July 11, 2013
→It’s no coincidence that the first sentence of this post was going to be something very similar to the one used in this PR Newswire query on grammar and writing pet peeves; my own Google search pulled up a bevy of related links. Which, is why we’ve decided to build our own list here, so that we can all become more efficient, succinct, articulate and spelling-conscious when churning out copy, whether it’s 140 characters or 10,000 words. Of course, this means that WE’ll be under even more scrutiny than usual, but that’s only fair. And, it’s also fair for us to dole out some of our grievances as well. However, we want to hear from you, so our short ‘n’ sweet list is intentional. Feel free to comment here or on our Facebook page.
1. Careless mistakes: typos, poor punctuation, grammar, misuse of words.
2. Overuse of jargon: It’s OK to quote a few clever catch phrases or buzzwords, Bushisms and Urban Dictionary lingo, but overuse of corporate speak makes you sound pretentious. Here’s a primer on which to avoid.
3. Failure to think about the reader: What do you want them to take away? Are you writing in a way that helps them understand your subject or are you assuming their baseline knowledge?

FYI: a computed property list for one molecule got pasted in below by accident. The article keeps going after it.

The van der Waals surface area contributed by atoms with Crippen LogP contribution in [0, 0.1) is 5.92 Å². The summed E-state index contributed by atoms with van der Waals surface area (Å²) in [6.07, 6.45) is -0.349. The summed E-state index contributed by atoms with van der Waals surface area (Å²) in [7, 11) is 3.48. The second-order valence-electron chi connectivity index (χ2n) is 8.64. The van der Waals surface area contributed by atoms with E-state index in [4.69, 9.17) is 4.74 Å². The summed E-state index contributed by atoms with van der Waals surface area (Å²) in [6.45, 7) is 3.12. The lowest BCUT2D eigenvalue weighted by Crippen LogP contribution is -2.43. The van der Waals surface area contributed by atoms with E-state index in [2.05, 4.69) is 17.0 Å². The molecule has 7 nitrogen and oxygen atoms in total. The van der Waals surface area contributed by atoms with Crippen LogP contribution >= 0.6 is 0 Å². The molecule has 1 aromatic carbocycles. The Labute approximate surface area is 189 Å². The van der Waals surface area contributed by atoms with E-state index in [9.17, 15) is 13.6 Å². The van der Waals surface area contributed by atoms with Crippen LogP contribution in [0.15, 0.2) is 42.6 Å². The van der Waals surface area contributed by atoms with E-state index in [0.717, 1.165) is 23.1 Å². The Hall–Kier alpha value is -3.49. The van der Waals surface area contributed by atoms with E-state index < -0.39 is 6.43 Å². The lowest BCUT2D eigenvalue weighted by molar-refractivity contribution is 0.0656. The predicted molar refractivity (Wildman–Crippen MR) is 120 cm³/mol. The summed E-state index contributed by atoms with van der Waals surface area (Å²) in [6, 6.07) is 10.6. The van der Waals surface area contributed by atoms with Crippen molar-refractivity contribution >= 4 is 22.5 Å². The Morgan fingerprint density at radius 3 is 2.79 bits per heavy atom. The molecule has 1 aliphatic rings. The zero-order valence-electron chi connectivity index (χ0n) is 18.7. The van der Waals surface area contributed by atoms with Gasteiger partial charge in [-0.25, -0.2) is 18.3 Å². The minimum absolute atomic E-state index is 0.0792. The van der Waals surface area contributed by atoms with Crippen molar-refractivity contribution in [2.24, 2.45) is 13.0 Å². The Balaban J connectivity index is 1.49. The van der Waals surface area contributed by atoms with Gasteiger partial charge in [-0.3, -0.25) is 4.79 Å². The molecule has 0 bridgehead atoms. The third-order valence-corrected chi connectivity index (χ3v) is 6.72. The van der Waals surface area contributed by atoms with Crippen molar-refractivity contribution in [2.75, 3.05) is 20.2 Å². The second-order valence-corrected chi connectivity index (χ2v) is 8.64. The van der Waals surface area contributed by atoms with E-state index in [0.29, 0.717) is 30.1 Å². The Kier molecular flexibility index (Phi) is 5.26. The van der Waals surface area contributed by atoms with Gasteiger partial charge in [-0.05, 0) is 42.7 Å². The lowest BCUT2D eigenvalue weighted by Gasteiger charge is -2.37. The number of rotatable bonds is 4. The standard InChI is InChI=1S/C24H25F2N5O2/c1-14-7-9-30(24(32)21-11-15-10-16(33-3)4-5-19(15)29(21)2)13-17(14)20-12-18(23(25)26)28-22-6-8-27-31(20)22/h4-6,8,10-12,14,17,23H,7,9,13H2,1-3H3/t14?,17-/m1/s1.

4. SAT word show-offs: Demonstrating a wide-ranging vocabulary is important, but excessive use of less familiar words can dissuade your readers from finishing what you wrote.
5. Burying the message: By the time someone gets their eyes on what you’ve written, he or she have likely read several other documents and online content, and have had a couple of meetings and calls… keeping sentences concise and on-point doesn’t make you look one-dimensional; it shows that you care about your readers’ time.
6. Failure to weed out unnecessary sentences/information: If even one word doesn’t move your content along, strike it.
7. Poor text to white space and graphics ratio: When people look at a page covered in text, they get overwhelmed and are more likely to push it away into the “read later” pile. We all know what happens with that pile.
8. Incomplete thoughts, facts or concepts; Don’t leave the reader with questions or create room for misinterpretation. Be specific in descriptions and give examples of why something is (add adjective). If your subject is an “impressive leader,” show why she earned that qualification.
9. Unfamiliarity with writing standards: If you don’t own the Chicago Manual of Style, or AP Stylebook, Merriam-Webster (.com) is the next go-to. However, if you write often, style should be a strong suit.
10. Not knowing how to use ‘n’: Both apostrophes should lean in the same direction, as a comma would.
11. Overzealous use of exclamation points: Unless you’re trying to shout at someone through your writing, there are few times when you need to use them.
12. No clue how to use the word myriad: Even though Grammar Girl excuses the addition “of” after myriad, I still abide by my journalism teacher’s unforgiving position.
If you’re guilty of the above writing missteps, take heart; I’m notoriously compulsive in my use of the emdash and ellipsis, and @kimettinger is renown for her fanatical use of exclamation points.